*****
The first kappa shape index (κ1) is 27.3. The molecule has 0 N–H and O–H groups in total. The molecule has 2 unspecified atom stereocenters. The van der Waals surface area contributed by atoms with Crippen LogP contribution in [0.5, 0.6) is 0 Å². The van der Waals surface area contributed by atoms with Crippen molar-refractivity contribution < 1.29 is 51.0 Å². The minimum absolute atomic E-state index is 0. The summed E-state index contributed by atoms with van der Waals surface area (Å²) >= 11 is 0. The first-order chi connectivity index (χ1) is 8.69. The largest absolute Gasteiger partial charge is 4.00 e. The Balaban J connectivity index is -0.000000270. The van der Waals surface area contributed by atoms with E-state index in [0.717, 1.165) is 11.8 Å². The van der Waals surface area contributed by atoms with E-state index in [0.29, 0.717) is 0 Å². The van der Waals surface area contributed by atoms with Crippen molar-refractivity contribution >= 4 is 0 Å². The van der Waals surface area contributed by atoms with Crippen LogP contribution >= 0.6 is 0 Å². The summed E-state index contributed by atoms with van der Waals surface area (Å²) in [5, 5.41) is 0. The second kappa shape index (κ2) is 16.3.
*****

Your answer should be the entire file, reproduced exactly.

The first kappa shape index (κ1) is 27.3. The molecule has 0 N–H and O–H groups in total. The molecule has 2 unspecified atom stereocenters. The van der Waals surface area contributed by atoms with Crippen LogP contribution in [0.5, 0.6) is 0 Å². The van der Waals surface area contributed by atoms with Crippen molar-refractivity contribution < 1.29 is 51.0 Å². The minimum absolute atomic E-state index is 0. The summed E-state index contributed by atoms with van der Waals surface area (Å²) >= 11 is 0. The first-order chi connectivity index (χ1) is 8.69. The largest absolute Gasteiger partial charge is 4.00 e. The Balaban J connectivity index is -0.000000270. The van der Waals surface area contributed by atoms with E-state index in [0.717, 1.165) is 11.8 Å². The van der Waals surface area contributed by atoms with E-state index in [0.29, 0.717) is 0 Å². The van der Waals surface area contributed by atoms with Crippen molar-refractivity contribution >= 4 is 0 Å². The van der Waals surface area contributed by atoms with Crippen LogP contribution >= 0.6 is 0 Å². The summed E-state index contributed by atoms with van der Waals surface area (Å²) in [5, 5.41) is 0. The second kappa shape index (κ2) is 16.3.